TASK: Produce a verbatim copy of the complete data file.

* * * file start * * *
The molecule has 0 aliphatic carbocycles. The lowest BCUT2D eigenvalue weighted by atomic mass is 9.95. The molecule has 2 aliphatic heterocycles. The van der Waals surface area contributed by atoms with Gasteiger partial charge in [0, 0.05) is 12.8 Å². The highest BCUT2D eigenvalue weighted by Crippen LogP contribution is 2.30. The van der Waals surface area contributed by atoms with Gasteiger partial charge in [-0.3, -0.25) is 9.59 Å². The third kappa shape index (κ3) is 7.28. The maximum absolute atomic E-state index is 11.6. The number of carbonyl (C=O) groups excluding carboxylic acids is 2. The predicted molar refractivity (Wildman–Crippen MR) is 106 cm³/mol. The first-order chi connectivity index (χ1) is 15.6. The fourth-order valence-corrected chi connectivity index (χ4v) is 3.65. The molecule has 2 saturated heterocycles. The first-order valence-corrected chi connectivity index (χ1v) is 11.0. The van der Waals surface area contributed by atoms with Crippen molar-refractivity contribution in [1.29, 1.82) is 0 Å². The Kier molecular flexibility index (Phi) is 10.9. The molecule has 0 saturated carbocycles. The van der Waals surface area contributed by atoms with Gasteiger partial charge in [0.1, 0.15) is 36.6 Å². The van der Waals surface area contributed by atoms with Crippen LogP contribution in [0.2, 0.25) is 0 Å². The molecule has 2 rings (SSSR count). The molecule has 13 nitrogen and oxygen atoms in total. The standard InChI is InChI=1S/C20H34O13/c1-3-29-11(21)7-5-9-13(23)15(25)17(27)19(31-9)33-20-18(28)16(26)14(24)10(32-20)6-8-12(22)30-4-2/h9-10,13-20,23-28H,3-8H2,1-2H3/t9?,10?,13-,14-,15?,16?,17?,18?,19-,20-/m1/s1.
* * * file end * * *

The molecule has 0 aliphatic carbocycles. The lowest BCUT2D eigenvalue weighted by atomic mass is 9.95. The molecule has 2 aliphatic heterocycles. The van der Waals surface area contributed by atoms with Gasteiger partial charge in [0, 0.05) is 12.8 Å². The highest BCUT2D eigenvalue weighted by Crippen LogP contribution is 2.30. The van der Waals surface area contributed by atoms with Gasteiger partial charge in [-0.3, -0.25) is 9.59 Å². The third kappa shape index (κ3) is 7.28. The maximum absolute atomic E-state index is 11.6. The number of carbonyl (C=O) groups excluding carboxylic acids is 2. The predicted molar refractivity (Wildman–Crippen MR) is 106 cm³/mol. The first-order chi connectivity index (χ1) is 15.6. The fourth-order valence-corrected chi connectivity index (χ4v) is 3.65. The molecule has 2 saturated heterocycles. The first-order valence-corrected chi connectivity index (χ1v) is 11.0. The van der Waals surface area contributed by atoms with Crippen molar-refractivity contribution in [1.29, 1.82) is 0 Å². The Kier molecular flexibility index (Phi) is 10.9. The molecule has 0 saturated carbocycles. The van der Waals surface area contributed by atoms with Gasteiger partial charge in [0.1, 0.15) is 36.6 Å². The van der Waals surface area contributed by atoms with Crippen LogP contribution in [0.2, 0.25) is 0 Å². The molecule has 2 rings (SSSR count). The molecule has 13 nitrogen and oxygen atoms in total. The standard InChI is InChI=1S/C20H34O13/c1-3-29-11(21)7-5-9-13(23)15(25)17(27)19(31-9)33-20-18(28)16(26)14(24)10(32-20)6-8-12(22)30-4-2/h9-10,13-20,23-28H,3-8H2,1-2H3/t9?,10?,13-,14-,15?,16?,17?,18?,19-,20-/m1/s1.